Shakespeare's Shrine: The Bard's Birthplace and the Invention of Stratford-upon-Avon

August 9, 2012

Earlier this year, Times Higher Education reported on a visit to Japan by Dominic Shellard, who went accompanied by a Shakespeare First Folio. The volume had been borrowed from the British Library at the behest of Jamie Andrews, a governor of De Montfort University, of which Shellard is vice-chancellor. Imagine having chums so influential that they can arrange the loan of a multimillion-pound book. But what could have been so easily mistaken for a piece of cultural diplomacy "to promote the UK ahead of the London 2012 Olympics" is revealed to be a ferocious recruitment drive for Asian students. "You have to maximise your exposure to international markets," as Shellard put it. What is remarkable is not the vice-chancellor's ambition to drum up business - he is handsomely paid to do just that and indeed, in these straitened times, one would expect nothing less. What is notable is the immediate recourse to Brand Shakespeare and the manner in which a marketing exercise is valorised by the phantasmal presence of Stratford's famous son - there's no business like Bard business.

In Shakespeare's Shrine: The Bard's Birthplace and the Invention of Stratford-upon-Avon, Julia Thomas describes the origins, the fashioning and the influences of the house on Henley Street, and along the way, the often uneasy tension between a desire for archaeological and historical veracity and its frustration by more pressing commercial concerns. Given that the Shakespeare Memorial Theatre did not open until 1879, early Victorian Stratford was not a theatre-going destination. One contemporary commentator asked cruelly: "What must be the inevitable fate of a theatre at a place to which it will not only be necessary to send actors to play but audiences to see them playing?" Pre-theatre Stratford boasted only the playwright's birthplace and Holy Trinity Church (where he was baptised and buried) and, as a consequence, "tourism to Stratford remained an elitist activity". The famed 18th-century actor-manager David Garrick's unfortunately phallic ardour for Shakespeare as "Avonian Willy" typifies this idolatry, and those who visited Stratford before the days of the railway (the station opened in 1859) were animated by religious zeal rather than a day-tripper's curiosity.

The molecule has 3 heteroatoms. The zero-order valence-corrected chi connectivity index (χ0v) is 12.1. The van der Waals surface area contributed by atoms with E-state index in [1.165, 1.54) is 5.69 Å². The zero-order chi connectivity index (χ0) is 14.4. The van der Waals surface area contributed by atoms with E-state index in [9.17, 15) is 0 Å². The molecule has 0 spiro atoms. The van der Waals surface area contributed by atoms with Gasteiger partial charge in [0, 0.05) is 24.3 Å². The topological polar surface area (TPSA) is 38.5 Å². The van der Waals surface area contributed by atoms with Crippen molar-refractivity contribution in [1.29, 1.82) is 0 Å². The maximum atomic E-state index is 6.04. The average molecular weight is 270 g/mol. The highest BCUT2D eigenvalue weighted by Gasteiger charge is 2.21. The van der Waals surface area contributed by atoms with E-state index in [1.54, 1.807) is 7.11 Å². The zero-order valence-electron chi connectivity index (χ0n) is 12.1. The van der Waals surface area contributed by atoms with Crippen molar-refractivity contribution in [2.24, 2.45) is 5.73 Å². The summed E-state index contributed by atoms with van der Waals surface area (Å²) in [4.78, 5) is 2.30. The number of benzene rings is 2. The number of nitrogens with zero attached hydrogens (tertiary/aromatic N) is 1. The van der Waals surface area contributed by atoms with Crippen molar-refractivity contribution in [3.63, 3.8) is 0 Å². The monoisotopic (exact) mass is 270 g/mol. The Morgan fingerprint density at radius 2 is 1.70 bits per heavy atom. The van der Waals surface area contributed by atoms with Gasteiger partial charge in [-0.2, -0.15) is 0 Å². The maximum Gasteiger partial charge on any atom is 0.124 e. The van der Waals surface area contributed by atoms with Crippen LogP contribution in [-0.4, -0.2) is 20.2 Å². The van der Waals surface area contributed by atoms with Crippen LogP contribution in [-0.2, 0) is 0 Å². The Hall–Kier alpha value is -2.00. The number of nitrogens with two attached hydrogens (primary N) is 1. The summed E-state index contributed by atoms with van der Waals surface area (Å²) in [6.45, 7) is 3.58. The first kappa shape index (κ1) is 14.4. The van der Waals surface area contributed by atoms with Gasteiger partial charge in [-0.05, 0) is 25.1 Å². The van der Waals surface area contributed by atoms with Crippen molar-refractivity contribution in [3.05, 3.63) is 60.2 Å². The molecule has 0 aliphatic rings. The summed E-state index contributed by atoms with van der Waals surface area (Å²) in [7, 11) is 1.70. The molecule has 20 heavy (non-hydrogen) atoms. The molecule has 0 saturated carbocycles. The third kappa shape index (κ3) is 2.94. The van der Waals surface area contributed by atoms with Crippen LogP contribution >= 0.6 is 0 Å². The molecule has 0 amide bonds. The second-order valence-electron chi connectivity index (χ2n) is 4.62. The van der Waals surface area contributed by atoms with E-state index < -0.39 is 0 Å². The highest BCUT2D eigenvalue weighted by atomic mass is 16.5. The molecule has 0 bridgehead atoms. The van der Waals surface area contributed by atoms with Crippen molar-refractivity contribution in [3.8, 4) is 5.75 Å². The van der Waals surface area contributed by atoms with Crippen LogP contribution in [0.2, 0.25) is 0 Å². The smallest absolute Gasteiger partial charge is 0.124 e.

The key date in the shift in Stratford's fortunes is 1847, the year that the house was purchased for the nation under the auspices of the Royal Shakespeare Club, chaired by Prince Albert and numbering Dickens among its members. As Thomas insists: "the Shakespeare industry that we recognize today, the economy that has transformed Stratford into a tourist mecca (a description that was frequently used by the Victorians), was a direct result of the auction of 1847". In spite of the apathy of the good folk of Warwickshire - the local press reported that the sale "does not appear to excite much interest in the County which has the honour of claiming his birth-place" - the house was extensively remodelled, both architecturally and ideologically, to become a half-timbered, quasi-religious pilgrimage destination. Neighbouring buildings were demolished with the effect of gentrifying the birthplace so that Shakespeare moved "from the ranks of the working class into those of the affluent middle class".

But as well as the religious overtones of the "shrine", the house also took on a range of Victorian secular values, including the centrality of the family (so we have pictures of Shakespeare reading to his adoring children) and the importance of domesticity - the inglenook fireplace was imaged as a place of comfort and security. The birthroom itself functioned, according to Thomas, as "the epicentre of the empire, and England, in the form of Stratford, is the 'mother country' to which other countries submit".

The nationalistic significance of the birthplace is evident in a good deal of anti-Americanism. The threat of the house being exported by George Jones and Phineas T. Barnum was significant in galvanising its purchase in the first place but, as late as 1903, the popular novelist and Stratford resident Marie Corelli was issuing prohibitions against transatlantic tourists: "Don't go grumbling about the prices of the hotels...It is worth five guineas to any American to stand for five minutes on the Stratford soil. It's a thing he can't do in his own country."

In the same issue of THE as the story of Shellard's Asian-Shakespearean excursion, US scholar Dale Salwak writes of his own sentimental pilgrimages: "I want to see the beds the writers slept in, the tables where they ate, the desks they wrote at." While this kind of literary fetishism is ostensibly miles away from Shellard's brazen business sense, Thomas' fascinating account of Stratfordian cultural tourism shows how fundamentally one may depend upon the other.

Shakespeare's Shrine: The Bard's Birthplace and the Invention of Stratford-upon-Avon

By Julia Thomas. University of Pennsylvania Press 256pp, £23.00. ISBN 9780812244236. Published 1 July 2012

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